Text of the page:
I read this book for the Mount TBR Reading Challenge hosted over at My Reader’s Block from January 1 – December 31, 2017. The challenge is to read books that you already own.
A Spy among Friends: Kim Philby and the Great Betrayal - Ben Macintyre
Kim Philby was recruited by Soviet intelligence when he was a student at Cambridge in the 1930s. The ideological appeal of communism was that it wasn’t fascism nor was it an economic system that caused the Great Depression. His decision was purely political, he says, and so politics always trumped his personal relationships. He says it pained him to deceive and manipulate his friends and family. But then he said a lot of things. It’s just as easy to believe that he just felt jeering contempt for people he perceived as stupid and gullible enough to believe him.
His betrayal of many intelligence operations cost agents their lives. Remember too that Communists punish the family and friends of “enemies of the people.” For example, the British secret service hatched operations in which Albanian and Ukrainian patriots were infiltrated into their countries to work against the communists but they were effortlessly rolled up and executed because of Philby's advance warnings to his Soviet masters. There is no telling exactly how many people lost their lives or freedom due to Philby’s spying, but the figure must be in the hundreds. And all for a creed deservedly dead, in the trash can of history.
This is a well-written story of not only Philby but also the two Western agents he utterly took in, James Angleton of the CIA and Nicholas Elliott of MI6. During WWII, Angleton forged close ties with Philby and welcomed Philby to the US when he was assigned to DC after the war. Philby did his most serious damage from 1949 to 1951 in this job. The Americans had started to have grave suspicions about Philby, thanks to CIA employee William King Harvey, a former FBI agent, who had done research to back his doubts regarding Philby. Angleton obsessively double-checked for moles after Philby was confirmed as a Soviet mole defected to the USSR. This obsession nearly wrecked the CIA.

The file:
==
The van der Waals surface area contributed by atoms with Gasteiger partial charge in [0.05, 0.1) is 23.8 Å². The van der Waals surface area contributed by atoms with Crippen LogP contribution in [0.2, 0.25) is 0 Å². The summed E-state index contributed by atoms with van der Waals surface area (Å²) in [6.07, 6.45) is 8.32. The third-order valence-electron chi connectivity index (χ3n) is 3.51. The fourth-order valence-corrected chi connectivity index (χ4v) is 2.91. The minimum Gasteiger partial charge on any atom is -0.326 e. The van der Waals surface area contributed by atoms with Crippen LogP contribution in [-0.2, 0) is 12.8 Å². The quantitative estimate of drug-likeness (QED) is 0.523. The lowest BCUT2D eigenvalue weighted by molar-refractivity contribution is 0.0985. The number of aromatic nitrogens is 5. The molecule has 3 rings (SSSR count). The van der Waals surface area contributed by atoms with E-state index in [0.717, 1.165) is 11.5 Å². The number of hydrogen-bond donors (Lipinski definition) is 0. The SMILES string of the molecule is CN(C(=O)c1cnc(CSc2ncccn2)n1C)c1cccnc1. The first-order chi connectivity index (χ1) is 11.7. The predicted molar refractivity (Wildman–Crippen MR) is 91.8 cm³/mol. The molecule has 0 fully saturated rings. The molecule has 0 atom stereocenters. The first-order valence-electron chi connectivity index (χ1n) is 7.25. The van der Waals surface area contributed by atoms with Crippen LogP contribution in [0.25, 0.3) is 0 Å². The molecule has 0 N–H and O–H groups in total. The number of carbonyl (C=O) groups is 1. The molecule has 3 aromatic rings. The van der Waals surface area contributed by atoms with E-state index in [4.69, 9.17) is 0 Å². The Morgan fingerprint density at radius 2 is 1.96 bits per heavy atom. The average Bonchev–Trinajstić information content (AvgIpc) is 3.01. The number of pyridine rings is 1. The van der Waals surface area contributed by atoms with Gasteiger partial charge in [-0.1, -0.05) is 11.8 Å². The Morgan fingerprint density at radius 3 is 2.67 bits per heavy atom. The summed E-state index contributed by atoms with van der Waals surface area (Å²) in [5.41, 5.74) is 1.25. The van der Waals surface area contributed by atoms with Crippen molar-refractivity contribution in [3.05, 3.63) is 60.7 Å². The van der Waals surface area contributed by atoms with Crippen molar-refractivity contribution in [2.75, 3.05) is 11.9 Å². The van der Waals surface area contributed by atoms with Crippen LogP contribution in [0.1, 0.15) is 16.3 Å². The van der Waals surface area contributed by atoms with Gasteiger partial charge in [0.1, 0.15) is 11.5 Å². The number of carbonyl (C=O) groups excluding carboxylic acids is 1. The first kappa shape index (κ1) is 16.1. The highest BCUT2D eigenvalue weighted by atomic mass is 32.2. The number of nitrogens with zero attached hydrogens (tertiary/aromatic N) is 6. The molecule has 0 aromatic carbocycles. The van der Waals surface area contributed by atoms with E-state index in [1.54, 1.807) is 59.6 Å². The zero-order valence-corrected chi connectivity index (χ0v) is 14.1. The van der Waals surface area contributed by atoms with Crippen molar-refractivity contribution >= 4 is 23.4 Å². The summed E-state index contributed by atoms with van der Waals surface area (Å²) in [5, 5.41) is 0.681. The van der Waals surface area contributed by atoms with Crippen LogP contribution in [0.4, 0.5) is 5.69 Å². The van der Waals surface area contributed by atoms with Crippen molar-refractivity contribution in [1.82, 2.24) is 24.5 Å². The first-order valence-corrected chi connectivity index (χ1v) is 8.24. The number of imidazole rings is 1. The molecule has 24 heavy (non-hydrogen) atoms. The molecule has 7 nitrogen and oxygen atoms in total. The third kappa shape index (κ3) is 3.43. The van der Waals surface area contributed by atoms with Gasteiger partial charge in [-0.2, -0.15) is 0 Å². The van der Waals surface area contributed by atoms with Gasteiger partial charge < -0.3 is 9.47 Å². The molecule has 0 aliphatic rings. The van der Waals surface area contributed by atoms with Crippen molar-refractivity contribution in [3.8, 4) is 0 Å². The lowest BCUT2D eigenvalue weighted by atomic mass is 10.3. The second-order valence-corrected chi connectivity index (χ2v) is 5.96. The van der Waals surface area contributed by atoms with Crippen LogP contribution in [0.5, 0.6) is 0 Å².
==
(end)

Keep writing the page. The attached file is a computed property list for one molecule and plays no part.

Philby and Nicholas Elliott had been the closest of friends. After the truth about Philby came out, Elliott felt the betrayal bitterly. Elliott claimed he could not have prevented Philby's flight to Moscow. However, author Macintyre theorizes that Philby was allowed to defect to avoid an embarrassing trial. Embarrassing to the British Establishment, that is. This tale of the old boy network looking out for their own is right sick-making to us cosmopolitan readers that detest tribes, cliques, clans, syndicates, and secret societies that operate mainly for the convenience of their members. MI6 treated him like a gentleman even after they knew he was bad.
In the end, though, Philby remains a cipher. His egomania made him think he would never get caught, though as he aged his duplicity must have graveled him because he drank like a fish. It’s grim that somebody could feel so bad about his own country as to betray it, especially for a rotten system that meant oppression to millions.